3:1 “If a man divorces his wife
and she leaves him and becomes another man’s wife,
he may not take her back again. 1
Doing that would utterly defile the land. 2
But you, Israel, have given yourself as a prostitute to many gods. 3
So what makes you think you can return to me?” 4
says the Lord.
3:6 When Josiah was king of Judah, the Lord said to me, “Jeremiah, you have no doubt seen what wayward Israel has done. 5 You have seen how she went up to every high hill and under every green tree to give herself like a prostitute to other gods. 6 3:7 Yet even after she had done all that, I thought that she might come back to me. 7 But she did not. Her sister, unfaithful Judah, saw what she did. 8 3:8 She also saw 9 that I gave wayward Israel her divorce papers and sent her away because of her adulterous worship of other gods. 10 Even after her unfaithful sister Judah had seen this, 11 she still was not afraid, and she too went and gave herself like a prostitute to other gods. 12
1 tn Heb “May he go back to her again?” The question is rhetorical and expects a negative answer.
sn For the legal background for the illustration that is used here see Deut 24:1-4.
2 tn Heb “Would the land not be utterly defiled?” The stative is here rendered actively to connect better with the preceding. The question is rhetorical and expects a positive answer.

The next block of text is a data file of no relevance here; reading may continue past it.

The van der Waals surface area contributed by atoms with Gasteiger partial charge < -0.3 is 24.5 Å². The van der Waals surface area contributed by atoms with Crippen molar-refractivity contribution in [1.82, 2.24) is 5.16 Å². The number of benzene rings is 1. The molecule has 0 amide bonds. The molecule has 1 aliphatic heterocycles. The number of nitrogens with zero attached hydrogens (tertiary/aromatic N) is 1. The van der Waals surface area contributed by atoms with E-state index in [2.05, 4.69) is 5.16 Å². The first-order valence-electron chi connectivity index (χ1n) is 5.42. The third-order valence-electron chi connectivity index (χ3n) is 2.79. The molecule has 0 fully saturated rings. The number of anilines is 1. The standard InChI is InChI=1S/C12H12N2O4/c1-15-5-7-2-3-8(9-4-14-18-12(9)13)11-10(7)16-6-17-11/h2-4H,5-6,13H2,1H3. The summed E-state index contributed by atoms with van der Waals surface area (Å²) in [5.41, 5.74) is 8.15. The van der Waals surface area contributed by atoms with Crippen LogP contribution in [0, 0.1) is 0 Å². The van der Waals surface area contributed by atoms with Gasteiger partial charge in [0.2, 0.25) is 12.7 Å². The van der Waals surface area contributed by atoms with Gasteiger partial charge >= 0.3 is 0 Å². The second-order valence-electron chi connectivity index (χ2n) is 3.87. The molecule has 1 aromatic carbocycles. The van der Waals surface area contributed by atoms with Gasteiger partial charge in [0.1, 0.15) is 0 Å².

3 tn Heb “But you have played the prostitute with many lovers.”
4 tn Heb “Returning to me.” The form is the bare infinitive which the KJV and ASV have interpreted as an imperative “Yet, return to me!” However, it is more likely that a question is intended, expressing surprise in the light of the law alluded to and the facts cited. For the use of the infinitive absolute in the place of a finite verb, cf. GKC 346 §113.ee. For the introduction of a question without a question marker, cf. GKC 473 §150.a.
5 tn “Have you seen…” The question is rhetorical and expects a positive answer.
6 tn Heb “she played the prostitute there.” This is a metaphor for Israel’s worship; she gave herself to the worship of other gods like a prostitute gives herself to her lovers. There seems no clear way to completely spell out the metaphor in the translation.
7 tn Or “I said to her, ‘Come back to me!’” The verb אָמַר (’amar) usually means “to say,” but here it means “to think,” of an assumption that turns out to be wrong (so HALOT 66.4 s.v. אמר); cf. Gen 44:28; Jer 3:19; Pss 82:6; 139:11; Job 29:18; Ruth 4:4; Lam 3:18.
sn Open theists suggest that passages such as this indicate God has limited foreknowledge; however, more traditional theologians view this passage as an extended metaphor in which God presents himself as a deserted husband, hoping against hope that his adulterous wife might return to him. The point of the metaphor is not to make an assertion about God’s foreknowledge, but to develop the theme of God’s heartbreak due to Israel’s unrepentance.
8 tn The words “what she did” are not in the text but are implicit from the context and are supplied in the translation for clarification.
9 tc Heb “she [‘her sister, unfaithful Judah’ from the preceding verse] saw” with one Hebrew
10 tn Heb “because she committed adultery.” The translation is intended to spell out the significance of the metaphor.
11 tn The words “Even after her unfaithful sister, Judah, had seen this” are not in the Hebrew text but are implicit in the connection and are supplied for clarification.
12 tn Heb “she played the prostitute there.” This is a metaphor for Israel’s worship; she gave herself to the worship of other gods like a prostitute gives herself to her lovers. There seems no clear way to completely spell out the metaphor in the translation.